Olympus, Tokyo, has launched in the United States the ScanR high-content screening station, a cell-imaging solution that applies artificial intelligence (AI) to biological research. The unit combines the modularity and flexibility of a microscope-based setup with the automation, speed, throughput, and reproducibility of a high-content screening station.
The ScanR station acquires pairs of images that are processed by the software to generate an image analysis model. Olympus’ optimized deep-learning technology, which is based on a dedicated convolutional neural network architecture, provides powerful and flexible learned analysis protocols. No human data annotations are required, which allows large numbers of examples to be used, to enable the full potential of the deep-learning technology.
After a one-time training phase, ScanR AI enables the system to automatically analyze new data by incorporating the learned analysis protocol into its assay-based workflow. Because the user has full control in designing the training experiment, many challenging analysis conditions can be covered during the training phase. Subsequently, application of AI improves the accuracy and robustness of the system’s analysis and results.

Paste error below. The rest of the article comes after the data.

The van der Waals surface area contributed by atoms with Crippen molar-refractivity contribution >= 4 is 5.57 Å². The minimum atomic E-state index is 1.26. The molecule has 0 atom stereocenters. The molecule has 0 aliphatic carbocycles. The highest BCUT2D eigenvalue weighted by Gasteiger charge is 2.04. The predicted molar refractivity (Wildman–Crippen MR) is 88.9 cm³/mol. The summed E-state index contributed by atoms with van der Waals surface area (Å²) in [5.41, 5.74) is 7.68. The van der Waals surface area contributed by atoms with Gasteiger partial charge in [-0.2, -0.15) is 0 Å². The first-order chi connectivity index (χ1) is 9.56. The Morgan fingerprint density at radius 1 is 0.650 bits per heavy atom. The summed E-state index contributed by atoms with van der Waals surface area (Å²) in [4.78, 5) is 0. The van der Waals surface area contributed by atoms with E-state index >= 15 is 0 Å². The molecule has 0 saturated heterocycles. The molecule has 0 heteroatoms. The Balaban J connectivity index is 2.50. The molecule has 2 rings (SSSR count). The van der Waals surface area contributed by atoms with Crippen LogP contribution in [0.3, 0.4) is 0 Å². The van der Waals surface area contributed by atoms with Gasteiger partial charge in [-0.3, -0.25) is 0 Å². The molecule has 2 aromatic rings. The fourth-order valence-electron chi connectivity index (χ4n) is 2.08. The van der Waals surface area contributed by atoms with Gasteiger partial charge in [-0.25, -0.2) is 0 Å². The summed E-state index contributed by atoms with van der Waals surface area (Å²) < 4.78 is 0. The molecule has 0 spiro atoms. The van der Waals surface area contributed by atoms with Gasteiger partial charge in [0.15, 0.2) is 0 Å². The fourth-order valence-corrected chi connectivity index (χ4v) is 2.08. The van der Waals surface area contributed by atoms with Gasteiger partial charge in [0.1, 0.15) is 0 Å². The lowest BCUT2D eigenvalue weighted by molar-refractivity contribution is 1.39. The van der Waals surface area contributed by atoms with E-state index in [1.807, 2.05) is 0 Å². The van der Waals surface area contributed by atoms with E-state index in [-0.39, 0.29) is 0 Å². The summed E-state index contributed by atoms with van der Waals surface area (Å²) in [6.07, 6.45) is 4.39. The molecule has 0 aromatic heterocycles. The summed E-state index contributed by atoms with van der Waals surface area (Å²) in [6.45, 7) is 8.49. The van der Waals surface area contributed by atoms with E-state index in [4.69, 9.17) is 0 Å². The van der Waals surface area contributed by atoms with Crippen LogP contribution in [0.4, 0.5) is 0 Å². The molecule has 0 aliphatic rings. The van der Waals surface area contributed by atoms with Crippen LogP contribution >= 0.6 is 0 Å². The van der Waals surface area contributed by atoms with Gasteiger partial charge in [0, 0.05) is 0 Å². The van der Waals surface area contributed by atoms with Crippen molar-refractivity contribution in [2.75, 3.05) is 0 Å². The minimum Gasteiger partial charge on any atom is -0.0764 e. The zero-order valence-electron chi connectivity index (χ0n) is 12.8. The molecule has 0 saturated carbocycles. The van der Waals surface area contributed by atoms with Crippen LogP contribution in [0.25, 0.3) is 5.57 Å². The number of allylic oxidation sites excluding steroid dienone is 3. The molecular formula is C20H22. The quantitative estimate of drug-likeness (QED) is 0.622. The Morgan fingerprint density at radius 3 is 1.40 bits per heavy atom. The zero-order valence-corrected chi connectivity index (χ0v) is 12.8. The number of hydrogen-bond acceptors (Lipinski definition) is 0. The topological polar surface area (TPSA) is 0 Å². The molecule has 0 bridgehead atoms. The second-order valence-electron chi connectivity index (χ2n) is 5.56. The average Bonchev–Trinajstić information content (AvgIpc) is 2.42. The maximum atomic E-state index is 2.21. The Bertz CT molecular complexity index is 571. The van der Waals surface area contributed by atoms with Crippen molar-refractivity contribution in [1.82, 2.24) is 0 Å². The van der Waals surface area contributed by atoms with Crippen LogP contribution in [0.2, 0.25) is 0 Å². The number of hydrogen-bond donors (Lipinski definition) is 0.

The ScanR system performs fully automated image acquisition and analysis of multiwell plates, slides, and custom-built arrays. Throughout the automated process of image acquisition, the ScanR system maintains the focus plane using a combination of software algorithms and hardware, including TruFocus Z-drift compensation. Images are automatically analyzed during acquisition to minimize analysis time, and all units are precisely synchronized by a real-time controller to maximize the acquisition speed.
Olympus’ self-learning microscopy technology reduces photobleaching and improves acquisition speed, measurement sensitivity, and accuracy, to facilitate longer observations with reduced influence on cell viability.
For more information, visit Olympus Life Sciences.